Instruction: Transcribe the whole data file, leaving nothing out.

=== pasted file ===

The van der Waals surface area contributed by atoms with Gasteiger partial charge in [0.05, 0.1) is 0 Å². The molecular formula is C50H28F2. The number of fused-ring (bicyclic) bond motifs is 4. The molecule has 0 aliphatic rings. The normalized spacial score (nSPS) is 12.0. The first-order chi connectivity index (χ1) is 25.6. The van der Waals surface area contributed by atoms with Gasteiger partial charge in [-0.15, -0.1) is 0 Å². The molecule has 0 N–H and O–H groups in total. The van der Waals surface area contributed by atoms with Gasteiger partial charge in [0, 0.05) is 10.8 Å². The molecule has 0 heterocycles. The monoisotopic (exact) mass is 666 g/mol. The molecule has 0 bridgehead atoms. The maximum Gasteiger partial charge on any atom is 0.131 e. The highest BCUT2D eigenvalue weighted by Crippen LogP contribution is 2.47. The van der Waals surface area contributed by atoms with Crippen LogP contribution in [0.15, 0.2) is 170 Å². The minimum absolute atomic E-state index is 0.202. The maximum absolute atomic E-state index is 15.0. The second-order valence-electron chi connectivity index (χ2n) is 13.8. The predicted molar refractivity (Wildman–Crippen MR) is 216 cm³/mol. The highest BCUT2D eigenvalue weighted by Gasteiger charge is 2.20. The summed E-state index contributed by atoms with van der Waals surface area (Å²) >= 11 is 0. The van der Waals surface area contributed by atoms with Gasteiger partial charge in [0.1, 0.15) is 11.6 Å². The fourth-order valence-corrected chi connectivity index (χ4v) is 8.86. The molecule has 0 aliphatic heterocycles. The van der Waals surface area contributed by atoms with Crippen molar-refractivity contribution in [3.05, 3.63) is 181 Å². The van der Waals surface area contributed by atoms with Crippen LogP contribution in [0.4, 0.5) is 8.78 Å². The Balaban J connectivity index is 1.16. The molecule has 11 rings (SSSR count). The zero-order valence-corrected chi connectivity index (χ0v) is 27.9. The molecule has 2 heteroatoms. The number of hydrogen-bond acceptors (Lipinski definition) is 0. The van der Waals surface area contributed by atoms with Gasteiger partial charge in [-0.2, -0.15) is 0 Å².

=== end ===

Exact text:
The van der Waals surface area contributed by atoms with Gasteiger partial charge in [0.05, 0.1) is 0 Å². The molecular formula is C50H28F2. The number of fused-ring (bicyclic) bond motifs is 4. The molecule has 0 aliphatic rings. The normalized spacial score (nSPS) is 12.0. The first-order chi connectivity index (χ1) is 25.6. The van der Waals surface area contributed by atoms with Gasteiger partial charge in [-0.15, -0.1) is 0 Å². The molecule has 0 N–H and O–H groups in total. The van der Waals surface area contributed by atoms with Gasteiger partial charge in [0, 0.05) is 10.8 Å². The molecule has 0 heterocycles. The monoisotopic (exact) mass is 666 g/mol. The molecule has 0 bridgehead atoms. The maximum Gasteiger partial charge on any atom is 0.131 e. The highest BCUT2D eigenvalue weighted by Crippen LogP contribution is 2.47. The van der Waals surface area contributed by atoms with Crippen LogP contribution in [0.15, 0.2) is 170 Å². The minimum absolute atomic E-state index is 0.202. The maximum absolute atomic E-state index is 15.0. The second-order valence-electron chi connectivity index (χ2n) is 13.8. The predicted molar refractivity (Wildman–Crippen MR) is 216 cm³/mol. The highest BCUT2D eigenvalue weighted by Gasteiger charge is 2.20. The summed E-state index contributed by atoms with van der Waals surface area (Å²) >= 11 is 0. The van der Waals surface area contributed by atoms with Gasteiger partial charge in [0.1, 0.15) is 11.6 Å². The fourth-order valence-corrected chi connectivity index (χ4v) is 8.86. The molecule has 0 aliphatic heterocycles. The van der Waals surface area contributed by atoms with Crippen molar-refractivity contribution in [3.05, 3.63) is 181 Å². The van der Waals surface area contributed by atoms with Crippen LogP contribution in [0.4, 0.5) is 8.78 Å². The Balaban J connectivity index is 1.16. The molecule has 11 rings (SSSR count). The zero-order valence-corrected chi connectivity index (χ0v) is 27.9. The molecule has 2 heteroatoms. The number of hydrogen-bond acceptors (Lipinski definition) is 0. The van der Waals surface area contributed by atoms with Gasteiger partial charge in [-0.2, -0.15) is 0 Å².